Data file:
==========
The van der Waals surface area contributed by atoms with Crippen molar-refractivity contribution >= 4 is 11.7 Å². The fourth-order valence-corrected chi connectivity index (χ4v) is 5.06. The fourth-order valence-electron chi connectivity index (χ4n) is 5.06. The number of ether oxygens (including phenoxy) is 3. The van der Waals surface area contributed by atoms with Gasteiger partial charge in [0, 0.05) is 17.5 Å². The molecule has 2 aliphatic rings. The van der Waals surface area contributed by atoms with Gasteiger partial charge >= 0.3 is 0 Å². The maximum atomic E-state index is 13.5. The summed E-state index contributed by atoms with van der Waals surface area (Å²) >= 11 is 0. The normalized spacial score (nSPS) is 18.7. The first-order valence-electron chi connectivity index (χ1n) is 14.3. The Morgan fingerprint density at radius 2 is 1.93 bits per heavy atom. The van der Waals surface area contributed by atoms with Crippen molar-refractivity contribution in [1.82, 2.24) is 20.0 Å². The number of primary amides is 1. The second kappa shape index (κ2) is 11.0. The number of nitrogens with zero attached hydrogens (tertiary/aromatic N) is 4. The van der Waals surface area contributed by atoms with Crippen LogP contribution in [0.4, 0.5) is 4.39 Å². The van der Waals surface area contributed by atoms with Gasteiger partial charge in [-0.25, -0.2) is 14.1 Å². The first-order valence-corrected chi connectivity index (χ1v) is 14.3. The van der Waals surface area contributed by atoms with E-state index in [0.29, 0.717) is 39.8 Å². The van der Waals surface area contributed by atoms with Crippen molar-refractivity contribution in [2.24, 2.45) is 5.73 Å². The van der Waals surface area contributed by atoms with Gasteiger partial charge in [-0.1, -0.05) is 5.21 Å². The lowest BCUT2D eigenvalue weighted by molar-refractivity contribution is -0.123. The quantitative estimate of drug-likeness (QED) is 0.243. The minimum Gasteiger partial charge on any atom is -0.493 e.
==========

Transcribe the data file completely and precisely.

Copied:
The van der Waals surface area contributed by atoms with Crippen molar-refractivity contribution >= 4 is 11.7 Å². The fourth-order valence-corrected chi connectivity index (χ4v) is 5.06. The fourth-order valence-electron chi connectivity index (χ4n) is 5.06. The number of ether oxygens (including phenoxy) is 3. The van der Waals surface area contributed by atoms with Gasteiger partial charge in [0, 0.05) is 17.5 Å². The molecule has 2 aliphatic rings. The van der Waals surface area contributed by atoms with Gasteiger partial charge >= 0.3 is 0 Å². The maximum atomic E-state index is 13.5. The summed E-state index contributed by atoms with van der Waals surface area (Å²) >= 11 is 0. The normalized spacial score (nSPS) is 18.7. The first-order valence-electron chi connectivity index (χ1n) is 14.3. The Morgan fingerprint density at radius 2 is 1.93 bits per heavy atom. The van der Waals surface area contributed by atoms with Crippen molar-refractivity contribution in [1.82, 2.24) is 20.0 Å². The number of primary amides is 1. The second kappa shape index (κ2) is 11.0. The number of nitrogens with zero attached hydrogens (tertiary/aromatic N) is 4. The van der Waals surface area contributed by atoms with Crippen LogP contribution in [0.4, 0.5) is 4.39 Å². The van der Waals surface area contributed by atoms with Gasteiger partial charge in [-0.25, -0.2) is 14.1 Å². The first-order valence-corrected chi connectivity index (χ1v) is 14.3. The van der Waals surface area contributed by atoms with E-state index in [0.29, 0.717) is 39.8 Å². The van der Waals surface area contributed by atoms with Crippen molar-refractivity contribution in [2.24, 2.45) is 5.73 Å². The van der Waals surface area contributed by atoms with Gasteiger partial charge in [-0.1, -0.05) is 5.21 Å². The lowest BCUT2D eigenvalue weighted by molar-refractivity contribution is -0.123. The quantitative estimate of drug-likeness (QED) is 0.243. The minimum Gasteiger partial charge on any atom is -0.493 e.